* The costs of academic publishing are absurd. The University of California is fighting back.

A new white paper suggests that the Tolstoy rule may not apply when it comes to at-risk small colleges: they’re all basically unhappy in the same way.

* Talk to your families about the academic job market, or they’ll just find out about it on the street.

The group described training exercises in which “four teachers at a time were taken into a room, told to crouch down and were shot execution style with some sort of projectiles — resulting in injuries.”

The “terrified” teachers, ISTA added, were then instructed to not tell their colleagues what was in store for them. “Teachers waiting outside that heard the screaming were brought into the room four at a time and the shooting process was repeated.” We rehearse the coming trauma because we cannot stop it.

* Tonight, an appeal panel at Vanderbilt University found “no irregularities” in the reversal of #MeTooSTEM founder BethAnn McLaughlin’s tenure recommendations.

Rutgers faculty members authorize union to call a strike.

‘Change Is Closer Than We Think.’ Inside Alexandria Ocasio-Cortez’s Unlikely Rise.

* Let 16-year-olds vote.

* On Star Trek: Voyager and Trumpism.

The neo-Nazi plot against America is much bigger than we realize. There’s No Such Thing as Nationalism Without Ethnic Cleansing. The Making of the Fox News White House. It’s time — high time — to take Fox News’s destructive role in America seriously. 78% of GOP Fox News Viewers Say Trump Is Best President Ever. Counties that hosted a 2016 Trump rally saw a 226 percent increase in hate crimes.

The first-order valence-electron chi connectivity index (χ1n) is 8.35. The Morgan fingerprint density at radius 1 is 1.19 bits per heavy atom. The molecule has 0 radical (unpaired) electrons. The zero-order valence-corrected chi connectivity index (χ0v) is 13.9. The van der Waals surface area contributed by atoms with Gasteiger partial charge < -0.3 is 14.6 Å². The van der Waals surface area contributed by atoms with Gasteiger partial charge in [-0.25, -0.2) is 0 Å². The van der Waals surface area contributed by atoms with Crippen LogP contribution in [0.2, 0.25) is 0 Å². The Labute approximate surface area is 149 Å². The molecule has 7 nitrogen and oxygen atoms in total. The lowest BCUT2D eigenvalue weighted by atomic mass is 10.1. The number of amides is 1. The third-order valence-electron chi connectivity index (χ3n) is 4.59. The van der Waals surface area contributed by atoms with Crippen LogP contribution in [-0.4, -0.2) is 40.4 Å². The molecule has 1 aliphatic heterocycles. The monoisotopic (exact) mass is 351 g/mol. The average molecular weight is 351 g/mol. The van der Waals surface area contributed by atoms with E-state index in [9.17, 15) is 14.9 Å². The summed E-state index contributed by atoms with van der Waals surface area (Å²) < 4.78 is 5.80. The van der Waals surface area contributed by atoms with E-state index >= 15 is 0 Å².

* How a black man says he ‘outsmarted’ a neo-Nazi group and became their new leader.

Why Donald Trump could win again, by Dave Eggers. I’ve gathered that some people don’t like this piece for various reasons but if you don’t think Donald Trump is a very strong threat for reelection I think you are very wrong. He has a floor of 40% and seems utterly immune to negative press, plus a ton of Republicans who sat it out or got squeamish will come home. He “looks like a president” now, and will be completely unprincipled in abusing his position. It’s not a gimme. How Trump is on track for a 2020 landslide. Or, if you prefer: Republicans resigned to Trump losing 2020 popular vote but confident about Electoral College.

* Not to mention that Democrats managed to completely break their own nomination process and no one seems to care.

* Meanwhile, he gets to poison all our water.

* In this, the best of all possible countries, in this, the best of all possible worlds.

* Among NYC Students, 1 In 8 Is Homeless Before 5th Grade: Study.

Leaked Documents Show the U.S. Government Tracking Journalists and Immigration Advocates Through a Secret Database. 4 women fined, sentenced to probation for leaving water for migrants crossing US-Mexico border. 12 detained babies have been released from ICE custody in Dilley, Texas. Immigrant Miscarriages in ICE Detention Have Nearly Doubled Under Trump. ICE Is Detaining 50,000 People, an All-Time High.Young US Citizen Detained at Border Gave ‘Inconsistent Info,’ CBP Says. US government uses several clandestine shelters to detain immigrant children. Supreme Court rules, 5-4, you can hold an immigrant indefinitely for jaywalking.